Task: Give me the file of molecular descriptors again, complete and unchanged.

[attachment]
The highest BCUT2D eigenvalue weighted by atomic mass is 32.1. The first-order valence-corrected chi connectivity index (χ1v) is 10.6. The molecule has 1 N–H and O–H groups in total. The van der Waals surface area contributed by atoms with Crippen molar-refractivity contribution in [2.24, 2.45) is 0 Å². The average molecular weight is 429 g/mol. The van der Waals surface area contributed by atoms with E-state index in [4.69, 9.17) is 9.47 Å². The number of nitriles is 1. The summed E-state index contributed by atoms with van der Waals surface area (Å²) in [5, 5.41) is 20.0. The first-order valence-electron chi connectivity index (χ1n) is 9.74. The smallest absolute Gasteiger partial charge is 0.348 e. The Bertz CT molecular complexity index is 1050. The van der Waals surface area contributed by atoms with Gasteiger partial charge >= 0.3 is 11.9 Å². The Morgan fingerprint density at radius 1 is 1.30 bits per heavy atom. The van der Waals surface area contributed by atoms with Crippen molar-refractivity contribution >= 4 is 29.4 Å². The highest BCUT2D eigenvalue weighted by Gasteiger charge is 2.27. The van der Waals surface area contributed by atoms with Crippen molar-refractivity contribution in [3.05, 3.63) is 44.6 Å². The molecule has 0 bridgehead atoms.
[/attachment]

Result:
The highest BCUT2D eigenvalue weighted by atomic mass is 32.1. The first-order valence-corrected chi connectivity index (χ1v) is 10.6. The molecule has 1 N–H and O–H groups in total. The van der Waals surface area contributed by atoms with Crippen molar-refractivity contribution in [2.24, 2.45) is 0 Å². The average molecular weight is 429 g/mol. The van der Waals surface area contributed by atoms with E-state index in [4.69, 9.17) is 9.47 Å². The number of nitriles is 1. The summed E-state index contributed by atoms with van der Waals surface area (Å²) in [5, 5.41) is 20.0. The first-order valence-electron chi connectivity index (χ1n) is 9.74. The smallest absolute Gasteiger partial charge is 0.348 e. The Bertz CT molecular complexity index is 1050. The van der Waals surface area contributed by atoms with Gasteiger partial charge >= 0.3 is 11.9 Å². The Morgan fingerprint density at radius 1 is 1.30 bits per heavy atom. The van der Waals surface area contributed by atoms with Crippen molar-refractivity contribution >= 4 is 29.4 Å². The highest BCUT2D eigenvalue weighted by Gasteiger charge is 2.27. The van der Waals surface area contributed by atoms with Crippen molar-refractivity contribution in [3.05, 3.63) is 44.6 Å². The molecule has 0 bridgehead atoms.